Apple & Oranges: New Installment

Mr. Garou hadn’t spoken, but his very presence interrupted David, arresting his voice in his throat. Mr. Garou stood some seven, eight, twenty feet tall. His shoulders stressed the limits of his cheap suit jacket in a way that reminded David of Andre the Giant applying for a position in sales. There was nothing humorous about it though. David imagined Mr. Garou tearing the seams of his jacket and popping the buttons on his dress shirt in a similar way to how he might tear and pop David in a moment. The aggressively unsavory look on the man’s face cascaded down his body in tiny tremors, urging his hands into fists, a position David imagined they were all too familiar with.

“Ha! Yeah, me too. Sorry I can’t get a decent fucking scotch around here.” Mr. Garou’s body sighed a little as he turned to an empty bottle of Glennlivich. The tiny bit of tension it let out seemed futile to David, like a boat losing water at one ounce per gallon it took on. Those paying close attention may feel briefly heartened, but the boat was still ultimately going to sink. David watched warily as Mr. Garou poured himself a tumbler of cheap whiskey with one tremulous hand. He imagined, if he were to turn around, Mr. Garou would just tear the top of the bottle off with his teeth and down it glass and all.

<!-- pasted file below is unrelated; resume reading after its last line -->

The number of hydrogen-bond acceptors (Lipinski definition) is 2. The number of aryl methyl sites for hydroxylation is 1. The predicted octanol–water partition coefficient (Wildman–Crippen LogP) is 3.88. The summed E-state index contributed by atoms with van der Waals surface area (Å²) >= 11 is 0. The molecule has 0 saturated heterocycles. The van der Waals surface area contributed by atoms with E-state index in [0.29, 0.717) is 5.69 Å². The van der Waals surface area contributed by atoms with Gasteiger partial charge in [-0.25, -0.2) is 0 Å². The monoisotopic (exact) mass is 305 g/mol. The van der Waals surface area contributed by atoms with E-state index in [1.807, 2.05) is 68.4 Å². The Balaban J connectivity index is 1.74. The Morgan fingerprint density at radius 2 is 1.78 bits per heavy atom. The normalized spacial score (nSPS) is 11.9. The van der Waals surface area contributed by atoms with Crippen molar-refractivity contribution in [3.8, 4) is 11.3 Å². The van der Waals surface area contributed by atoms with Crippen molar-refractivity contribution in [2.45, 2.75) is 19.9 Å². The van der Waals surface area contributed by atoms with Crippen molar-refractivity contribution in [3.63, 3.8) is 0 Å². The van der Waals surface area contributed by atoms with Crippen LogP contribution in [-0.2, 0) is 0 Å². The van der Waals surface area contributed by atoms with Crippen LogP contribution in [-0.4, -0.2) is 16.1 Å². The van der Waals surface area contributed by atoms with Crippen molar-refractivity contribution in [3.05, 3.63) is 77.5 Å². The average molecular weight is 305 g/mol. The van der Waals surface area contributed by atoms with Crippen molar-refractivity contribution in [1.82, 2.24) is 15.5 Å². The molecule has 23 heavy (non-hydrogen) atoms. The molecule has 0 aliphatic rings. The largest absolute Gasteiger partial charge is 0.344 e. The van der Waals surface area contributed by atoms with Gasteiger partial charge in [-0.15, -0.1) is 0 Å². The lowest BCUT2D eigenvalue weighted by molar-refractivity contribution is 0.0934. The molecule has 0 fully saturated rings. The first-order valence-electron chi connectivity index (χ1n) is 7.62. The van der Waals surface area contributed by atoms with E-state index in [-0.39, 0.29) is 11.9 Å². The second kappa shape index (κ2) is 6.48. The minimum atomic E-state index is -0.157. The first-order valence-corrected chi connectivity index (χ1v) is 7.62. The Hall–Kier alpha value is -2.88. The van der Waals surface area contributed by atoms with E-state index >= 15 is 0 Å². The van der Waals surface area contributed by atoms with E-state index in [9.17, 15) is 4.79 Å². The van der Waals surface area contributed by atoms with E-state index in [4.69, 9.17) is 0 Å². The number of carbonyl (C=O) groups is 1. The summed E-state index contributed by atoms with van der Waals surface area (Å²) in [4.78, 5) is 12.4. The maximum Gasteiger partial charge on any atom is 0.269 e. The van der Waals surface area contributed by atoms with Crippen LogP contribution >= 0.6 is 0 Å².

“We were just going dad.” Tay piped up once it became clear that her dad was not about to explode.

“Going? Ha! Not you sweetie, I need you to get me a lime.” Mr. Garou paused and turned to David. “Or you. You could get me a lime couldn’t you boy?”

“I’ll show him where they…”

“He can find a damn lime Taylor.” His voice was silk and made Taylor blanche. As David watched them, he felt they were speaking a secret language. A language built on threats and bad memories.

  • Taylor and David Chapter Five: The Monster Under Your Bed
  • Read the whole chapter (and more) at

2 thoughts on “Apple & Oranges: New Installment

  1. As a silenced and abused test-score-reform employee — your articulation about speaking in a language built on threats and bad memories caught my eye. Even in a very different context, that one phrase covers my whole experience.


    • I’m sorry to hear that you had such a negative experience, but I’m glad you were able to connect with the text. I never worked in that particular setting, but I did work in public education, and I’m familiar with how poisonous the education industry can sometimes be. I hope you’ve found a better place for yourself.


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